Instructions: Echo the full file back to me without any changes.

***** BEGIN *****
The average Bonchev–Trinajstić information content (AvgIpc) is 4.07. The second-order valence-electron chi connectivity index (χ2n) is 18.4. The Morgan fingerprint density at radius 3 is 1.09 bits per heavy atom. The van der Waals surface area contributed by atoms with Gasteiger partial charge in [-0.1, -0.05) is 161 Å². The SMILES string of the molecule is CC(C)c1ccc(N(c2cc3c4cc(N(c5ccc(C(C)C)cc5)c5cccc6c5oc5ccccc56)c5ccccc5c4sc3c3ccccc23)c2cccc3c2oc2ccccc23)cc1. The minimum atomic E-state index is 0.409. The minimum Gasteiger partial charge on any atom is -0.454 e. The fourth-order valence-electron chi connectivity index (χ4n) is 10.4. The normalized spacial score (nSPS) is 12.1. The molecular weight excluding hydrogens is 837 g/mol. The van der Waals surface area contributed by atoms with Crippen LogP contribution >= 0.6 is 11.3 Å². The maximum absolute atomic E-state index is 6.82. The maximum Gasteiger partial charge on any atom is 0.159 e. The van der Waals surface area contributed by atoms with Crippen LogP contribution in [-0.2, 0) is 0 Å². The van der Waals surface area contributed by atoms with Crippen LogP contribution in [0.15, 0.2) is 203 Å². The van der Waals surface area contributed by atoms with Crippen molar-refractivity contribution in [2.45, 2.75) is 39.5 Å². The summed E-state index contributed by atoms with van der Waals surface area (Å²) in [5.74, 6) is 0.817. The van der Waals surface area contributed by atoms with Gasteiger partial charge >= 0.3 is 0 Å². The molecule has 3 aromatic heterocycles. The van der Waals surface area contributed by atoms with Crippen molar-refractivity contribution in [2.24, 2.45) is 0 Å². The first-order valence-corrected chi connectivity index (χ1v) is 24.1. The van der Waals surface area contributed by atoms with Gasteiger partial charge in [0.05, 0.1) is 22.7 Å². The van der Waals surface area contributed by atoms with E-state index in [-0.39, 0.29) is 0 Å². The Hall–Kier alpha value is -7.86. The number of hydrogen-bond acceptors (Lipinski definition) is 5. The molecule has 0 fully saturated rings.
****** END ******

The average Bonchev–Trinajstić information content (AvgIpc) is 4.07. The second-order valence-electron chi connectivity index (χ2n) is 18.4. The Morgan fingerprint density at radius 3 is 1.09 bits per heavy atom. The van der Waals surface area contributed by atoms with Gasteiger partial charge in [-0.1, -0.05) is 161 Å². The SMILES string of the molecule is CC(C)c1ccc(N(c2cc3c4cc(N(c5ccc(C(C)C)cc5)c5cccc6c5oc5ccccc56)c5ccccc5c4sc3c3ccccc23)c2cccc3c2oc2ccccc23)cc1. The minimum atomic E-state index is 0.409. The minimum Gasteiger partial charge on any atom is -0.454 e. The fourth-order valence-electron chi connectivity index (χ4n) is 10.4. The normalized spacial score (nSPS) is 12.1. The molecular weight excluding hydrogens is 837 g/mol. The van der Waals surface area contributed by atoms with Crippen LogP contribution >= 0.6 is 11.3 Å². The maximum absolute atomic E-state index is 6.82. The maximum Gasteiger partial charge on any atom is 0.159 e. The van der Waals surface area contributed by atoms with Crippen LogP contribution in [-0.2, 0) is 0 Å². The van der Waals surface area contributed by atoms with Crippen LogP contribution in [0.15, 0.2) is 203 Å². The van der Waals surface area contributed by atoms with Crippen molar-refractivity contribution in [2.45, 2.75) is 39.5 Å². The summed E-state index contributed by atoms with van der Waals surface area (Å²) in [5.74, 6) is 0.817. The van der Waals surface area contributed by atoms with Gasteiger partial charge >= 0.3 is 0 Å². The molecule has 3 aromatic heterocycles. The van der Waals surface area contributed by atoms with Crippen molar-refractivity contribution in [2.24, 2.45) is 0 Å². The first-order valence-corrected chi connectivity index (χ1v) is 24.1. The van der Waals surface area contributed by atoms with Gasteiger partial charge in [0.05, 0.1) is 22.7 Å². The van der Waals surface area contributed by atoms with E-state index in [-0.39, 0.29) is 0 Å². The Hall–Kier alpha value is -7.86. The number of hydrogen-bond acceptors (Lipinski definition) is 5. The molecule has 0 fully saturated rings.